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Equity starts early: Addressing racial inequities in child care and early education policy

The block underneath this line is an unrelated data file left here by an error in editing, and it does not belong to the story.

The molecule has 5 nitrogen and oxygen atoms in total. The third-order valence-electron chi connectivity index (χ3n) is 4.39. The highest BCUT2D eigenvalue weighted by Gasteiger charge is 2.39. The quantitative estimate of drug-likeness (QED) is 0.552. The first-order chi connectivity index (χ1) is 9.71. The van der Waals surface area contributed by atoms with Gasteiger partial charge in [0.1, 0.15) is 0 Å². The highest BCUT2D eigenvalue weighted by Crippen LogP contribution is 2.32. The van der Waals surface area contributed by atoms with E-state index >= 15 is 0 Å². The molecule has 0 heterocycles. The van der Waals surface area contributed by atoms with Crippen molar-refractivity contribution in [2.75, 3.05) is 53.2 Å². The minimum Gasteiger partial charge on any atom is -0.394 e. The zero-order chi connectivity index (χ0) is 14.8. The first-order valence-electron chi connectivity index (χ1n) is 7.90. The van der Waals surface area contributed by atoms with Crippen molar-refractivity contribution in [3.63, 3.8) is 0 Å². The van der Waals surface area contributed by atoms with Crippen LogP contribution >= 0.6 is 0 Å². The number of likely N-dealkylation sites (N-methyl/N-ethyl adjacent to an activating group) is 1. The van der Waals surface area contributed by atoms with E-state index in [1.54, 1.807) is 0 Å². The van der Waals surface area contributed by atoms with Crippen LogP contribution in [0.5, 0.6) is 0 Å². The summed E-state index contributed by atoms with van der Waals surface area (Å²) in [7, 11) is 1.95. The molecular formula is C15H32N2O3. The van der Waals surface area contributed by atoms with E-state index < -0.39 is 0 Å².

This brief takes a deep dive into racial equity in child care and early education, along with the historic and current systemic underpinnings that shape policies and programs. It looks most closely at the major funding streams for child care and early education: - The Child Care and Development Block Grant (CCDBG) is the major federal funding stream for child care assistance to low-income families. It also funds efforts to improve the quality of child care for all children. Funds flow to states, which use them to help families afford child care and to invest in early childhood infrastructure and quality. States set the majority of programmatic policies under broad federal parameters. - Head Start is the premiere federal program offering high-quality early childhood education to preschool-aged children in poverty (and fewer infants and toddlers through the Early Head Start program) and their families. In addition to early education, children and families in all Head Start programs have access to a range of services, such as parenting resources; social services; and health screenings, referrals, and follow-up support. Its program design and quality standards offer model practices for supporting racially, culturally, and linguistically diverse communities and families as well as a diverse workforce. Federal Head Start funds go directly to local Head Start providers that include local public or private nonprofit organizations; nonprofit or for-profit community-based organizations; and school districts. - State pre-kindergarten programs are investments of state dollars to provide early education experiences to 4-year-olds as well as 3-year-olds in some cases. The design of pre-kindergarten programs varies by state and community. They may operate in public or private schools, private child care centers, or Head Start programs. This report will analyze the history, policy, and practice of child care and early education programs and explain how they impact children, families, and workers of color. We will also provide recommendations for making early childhood programs more racially equitable. (author abstract)
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